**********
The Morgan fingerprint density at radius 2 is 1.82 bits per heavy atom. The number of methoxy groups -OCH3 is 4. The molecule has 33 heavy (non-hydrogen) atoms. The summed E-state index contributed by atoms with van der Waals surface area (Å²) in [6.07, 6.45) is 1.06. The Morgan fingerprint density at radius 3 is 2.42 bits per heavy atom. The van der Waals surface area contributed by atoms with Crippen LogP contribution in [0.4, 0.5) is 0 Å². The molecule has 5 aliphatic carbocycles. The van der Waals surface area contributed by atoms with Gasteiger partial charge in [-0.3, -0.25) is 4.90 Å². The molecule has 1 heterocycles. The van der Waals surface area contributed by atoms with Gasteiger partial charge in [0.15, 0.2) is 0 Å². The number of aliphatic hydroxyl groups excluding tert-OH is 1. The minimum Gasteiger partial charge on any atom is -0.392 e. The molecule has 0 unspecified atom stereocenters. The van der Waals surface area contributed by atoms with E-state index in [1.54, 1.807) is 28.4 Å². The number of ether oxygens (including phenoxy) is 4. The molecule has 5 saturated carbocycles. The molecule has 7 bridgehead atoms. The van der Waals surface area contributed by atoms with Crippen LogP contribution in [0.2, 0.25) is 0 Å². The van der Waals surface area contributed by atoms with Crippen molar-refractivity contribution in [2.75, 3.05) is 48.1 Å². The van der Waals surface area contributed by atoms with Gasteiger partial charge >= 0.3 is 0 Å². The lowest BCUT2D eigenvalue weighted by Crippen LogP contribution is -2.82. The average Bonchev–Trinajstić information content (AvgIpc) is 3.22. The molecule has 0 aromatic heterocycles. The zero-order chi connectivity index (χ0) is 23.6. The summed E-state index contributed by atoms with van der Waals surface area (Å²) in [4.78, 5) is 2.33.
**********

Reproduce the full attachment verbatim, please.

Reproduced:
The Morgan fingerprint density at radius 2 is 1.82 bits per heavy atom. The number of methoxy groups -OCH3 is 4. The molecule has 33 heavy (non-hydrogen) atoms. The summed E-state index contributed by atoms with van der Waals surface area (Å²) in [6.07, 6.45) is 1.06. The Morgan fingerprint density at radius 3 is 2.42 bits per heavy atom. The van der Waals surface area contributed by atoms with Crippen LogP contribution in [0.4, 0.5) is 0 Å². The molecule has 5 aliphatic carbocycles. The van der Waals surface area contributed by atoms with Gasteiger partial charge in [-0.3, -0.25) is 4.90 Å². The molecule has 1 heterocycles. The van der Waals surface area contributed by atoms with Gasteiger partial charge in [0.15, 0.2) is 0 Å². The number of aliphatic hydroxyl groups excluding tert-OH is 1. The minimum Gasteiger partial charge on any atom is -0.392 e. The molecule has 0 unspecified atom stereocenters. The van der Waals surface area contributed by atoms with E-state index in [1.54, 1.807) is 28.4 Å². The number of ether oxygens (including phenoxy) is 4. The molecule has 5 saturated carbocycles. The molecule has 7 bridgehead atoms. The van der Waals surface area contributed by atoms with Crippen LogP contribution in [0.2, 0.25) is 0 Å². The van der Waals surface area contributed by atoms with Crippen molar-refractivity contribution in [2.75, 3.05) is 48.1 Å². The van der Waals surface area contributed by atoms with Gasteiger partial charge >= 0.3 is 0 Å². The lowest BCUT2D eigenvalue weighted by Crippen LogP contribution is -2.82. The average Bonchev–Trinajstić information content (AvgIpc) is 3.22. The molecule has 0 aromatic heterocycles. The zero-order chi connectivity index (χ0) is 23.6. The summed E-state index contributed by atoms with van der Waals surface area (Å²) in [4.78, 5) is 2.33.